Arts & Culture

Wall Street Journal critic talks writing, film

Joe Morgenstern details personal evolution as writer, imparts career advice at annual lecture

By
staff writer
Tuesday, April 12, 2016

Joe Morgenstern, a Pulitzer Prize-winning and award-winning film critic, delivered the 16th Casey Shearer Memorial Lecture at the Faculty Club Monday. The annual lecture serves to honor the memory of Casey Shearer ’00, a promising young writer who died a few days before his graduation. A film critic veteran writer for the Wall Street Journal and a friend of the Goldway/Shearer family, Morgenstern agreed to appear as the guest of honor in a luncheon that both celebrated Casey’s life and recognized promising young writers through the annual Casey Shearer Awards for Excellence in Creative Nonfiction.

Ruth Goldway, mother of Casey, described the awards as a way to “encourage Brown students to focus on (Casey’s) tradition of writing so honestly and beautifully.” Elizabeth Taylor, senior lecturer in English and co-director of the nonfiction writing program, announced the names of the first- and second-place winners: Paige Morris ’16 and Anisha Dias Bandaranaike ’17.

The audience was comprised mostly of students studying film or writing and faculty members from a broad range of departments. “I always try to go to events at Brown that bring in people from outside professions,” said Allison Schaefer ’17. “A really great thing about Brown is just the opportunity to hear other perspectives and discover career paths you’re interested in.”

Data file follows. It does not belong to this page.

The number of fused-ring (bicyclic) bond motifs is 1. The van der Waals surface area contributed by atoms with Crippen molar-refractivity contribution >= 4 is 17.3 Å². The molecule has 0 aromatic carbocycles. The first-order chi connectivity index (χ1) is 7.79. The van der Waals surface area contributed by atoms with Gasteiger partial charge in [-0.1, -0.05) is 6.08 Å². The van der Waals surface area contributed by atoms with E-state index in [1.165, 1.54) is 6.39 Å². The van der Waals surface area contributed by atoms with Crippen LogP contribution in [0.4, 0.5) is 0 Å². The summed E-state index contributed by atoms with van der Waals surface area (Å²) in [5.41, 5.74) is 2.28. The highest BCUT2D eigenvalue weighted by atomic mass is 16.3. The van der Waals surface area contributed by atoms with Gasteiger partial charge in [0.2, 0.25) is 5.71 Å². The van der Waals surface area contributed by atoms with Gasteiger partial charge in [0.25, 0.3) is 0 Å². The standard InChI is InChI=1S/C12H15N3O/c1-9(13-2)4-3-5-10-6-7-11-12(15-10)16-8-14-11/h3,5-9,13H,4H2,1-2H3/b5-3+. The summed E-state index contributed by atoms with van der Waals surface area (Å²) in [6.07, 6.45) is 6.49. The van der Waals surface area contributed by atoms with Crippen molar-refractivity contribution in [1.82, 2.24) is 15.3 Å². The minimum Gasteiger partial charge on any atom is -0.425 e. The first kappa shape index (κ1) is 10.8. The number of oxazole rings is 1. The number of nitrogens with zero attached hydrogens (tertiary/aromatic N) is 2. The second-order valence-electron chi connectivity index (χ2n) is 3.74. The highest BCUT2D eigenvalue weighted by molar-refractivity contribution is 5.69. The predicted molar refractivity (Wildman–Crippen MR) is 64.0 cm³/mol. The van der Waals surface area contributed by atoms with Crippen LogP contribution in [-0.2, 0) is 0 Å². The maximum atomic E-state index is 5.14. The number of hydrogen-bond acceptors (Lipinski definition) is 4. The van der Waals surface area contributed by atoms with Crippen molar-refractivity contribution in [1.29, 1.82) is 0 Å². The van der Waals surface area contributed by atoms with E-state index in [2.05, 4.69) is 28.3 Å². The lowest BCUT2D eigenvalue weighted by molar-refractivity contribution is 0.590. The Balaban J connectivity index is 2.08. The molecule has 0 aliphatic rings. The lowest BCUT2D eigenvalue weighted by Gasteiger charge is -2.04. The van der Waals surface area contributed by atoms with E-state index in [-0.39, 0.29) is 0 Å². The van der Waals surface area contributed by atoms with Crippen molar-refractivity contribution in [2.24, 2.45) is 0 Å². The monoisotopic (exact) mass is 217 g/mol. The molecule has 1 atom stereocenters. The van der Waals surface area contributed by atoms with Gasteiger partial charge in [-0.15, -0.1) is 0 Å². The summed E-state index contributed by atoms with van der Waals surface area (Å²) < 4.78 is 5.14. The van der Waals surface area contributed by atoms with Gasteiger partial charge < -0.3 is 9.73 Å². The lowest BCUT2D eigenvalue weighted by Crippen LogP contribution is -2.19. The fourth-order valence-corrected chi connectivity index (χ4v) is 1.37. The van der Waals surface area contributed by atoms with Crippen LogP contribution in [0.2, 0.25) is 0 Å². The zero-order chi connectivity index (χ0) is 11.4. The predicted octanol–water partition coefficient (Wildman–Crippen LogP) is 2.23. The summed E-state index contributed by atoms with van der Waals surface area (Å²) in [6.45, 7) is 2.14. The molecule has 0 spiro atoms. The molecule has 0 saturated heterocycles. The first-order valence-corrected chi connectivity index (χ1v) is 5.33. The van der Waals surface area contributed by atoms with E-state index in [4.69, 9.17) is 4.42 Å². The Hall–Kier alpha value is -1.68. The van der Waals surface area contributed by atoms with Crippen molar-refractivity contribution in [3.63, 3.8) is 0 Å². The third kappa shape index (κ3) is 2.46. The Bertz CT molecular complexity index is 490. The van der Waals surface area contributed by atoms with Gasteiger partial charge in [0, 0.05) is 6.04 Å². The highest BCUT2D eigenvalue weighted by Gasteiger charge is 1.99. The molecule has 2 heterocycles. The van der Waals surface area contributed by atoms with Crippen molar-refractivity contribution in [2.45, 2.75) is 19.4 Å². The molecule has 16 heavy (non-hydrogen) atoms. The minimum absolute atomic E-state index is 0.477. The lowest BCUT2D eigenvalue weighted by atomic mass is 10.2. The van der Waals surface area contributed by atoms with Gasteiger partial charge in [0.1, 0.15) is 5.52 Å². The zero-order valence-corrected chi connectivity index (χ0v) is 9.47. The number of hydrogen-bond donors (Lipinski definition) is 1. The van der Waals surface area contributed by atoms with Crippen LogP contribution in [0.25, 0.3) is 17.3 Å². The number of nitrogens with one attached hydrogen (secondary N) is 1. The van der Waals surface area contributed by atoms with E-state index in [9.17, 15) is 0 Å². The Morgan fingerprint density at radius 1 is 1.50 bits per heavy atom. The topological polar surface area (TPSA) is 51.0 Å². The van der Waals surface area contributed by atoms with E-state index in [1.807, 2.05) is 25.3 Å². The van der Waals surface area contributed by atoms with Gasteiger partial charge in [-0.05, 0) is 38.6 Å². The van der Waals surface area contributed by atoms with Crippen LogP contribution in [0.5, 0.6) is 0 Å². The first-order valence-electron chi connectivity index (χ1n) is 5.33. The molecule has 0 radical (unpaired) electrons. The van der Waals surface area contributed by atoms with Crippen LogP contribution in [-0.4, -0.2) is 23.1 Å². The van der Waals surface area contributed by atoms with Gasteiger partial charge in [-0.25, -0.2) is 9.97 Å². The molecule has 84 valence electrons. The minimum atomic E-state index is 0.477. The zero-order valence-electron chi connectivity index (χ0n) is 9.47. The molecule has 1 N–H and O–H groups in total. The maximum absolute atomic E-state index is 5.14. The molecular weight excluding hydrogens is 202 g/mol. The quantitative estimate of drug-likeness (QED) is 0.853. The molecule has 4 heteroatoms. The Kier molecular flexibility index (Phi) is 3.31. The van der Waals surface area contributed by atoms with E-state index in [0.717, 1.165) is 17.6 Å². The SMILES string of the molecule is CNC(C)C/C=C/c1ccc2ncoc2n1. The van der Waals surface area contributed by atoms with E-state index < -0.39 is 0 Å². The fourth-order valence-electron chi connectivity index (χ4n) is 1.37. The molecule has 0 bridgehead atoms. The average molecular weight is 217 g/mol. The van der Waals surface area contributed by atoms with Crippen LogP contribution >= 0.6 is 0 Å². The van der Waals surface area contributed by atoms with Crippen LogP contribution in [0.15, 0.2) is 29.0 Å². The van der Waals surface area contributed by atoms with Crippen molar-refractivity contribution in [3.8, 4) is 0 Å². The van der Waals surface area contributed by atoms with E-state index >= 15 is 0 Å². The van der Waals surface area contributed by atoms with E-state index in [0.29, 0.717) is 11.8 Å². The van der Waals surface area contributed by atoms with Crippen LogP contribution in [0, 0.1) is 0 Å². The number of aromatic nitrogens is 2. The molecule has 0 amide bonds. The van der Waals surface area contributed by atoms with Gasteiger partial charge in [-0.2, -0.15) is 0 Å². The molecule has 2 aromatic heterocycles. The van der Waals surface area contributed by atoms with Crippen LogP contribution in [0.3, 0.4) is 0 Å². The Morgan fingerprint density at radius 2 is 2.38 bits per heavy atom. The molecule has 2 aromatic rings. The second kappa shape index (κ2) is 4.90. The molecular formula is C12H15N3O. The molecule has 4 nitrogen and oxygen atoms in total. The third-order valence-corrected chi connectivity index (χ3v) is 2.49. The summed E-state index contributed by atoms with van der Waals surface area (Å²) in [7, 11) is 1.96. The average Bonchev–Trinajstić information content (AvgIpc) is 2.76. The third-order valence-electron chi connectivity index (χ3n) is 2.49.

Morgenstern’s lecture focused on his experience and evolution as a writer. He “became a writer because (his) parents gave (him) a typewriter at eight years old,” he said. They initially bought the typewriter for him to write thank you notes to extended relatives but were quickly blown away by his precocious vocabulary.

Morgenstern said that when he was young, he believed that vocabulary was key to writing, much like some believe dialogue is key to screenwriting.

In his sophomore year of college, Morgenstern wanted to impress a beloved philosophy professor, he said. This professor, while appreciative of Morgenstern’s vast vocabulary and style, set him on a different path — one that valued content over flowery prose.

Morgenstern said that while his writing is inspired by his enthusiasm for movies, “what really keeps me alive is just the fun of playing with language … making the words dance.”

As a film critic, he believes his writing should offer a perspective removed from the movie industry. When he first started out in his field, Morgenstern was plagued with doubt in writing a critique that overly praised or dammed the work of a friend in the industry.

Today, Morgenstern is dismayed by how few film critics are “left alone by corporate pressures,” he said. “I have to maintain my independence.”

Morgenstern concluded his talk with a few words of advice for aspiring filmmakers: “Believe in the medium. Believe in the beauty of the medium.”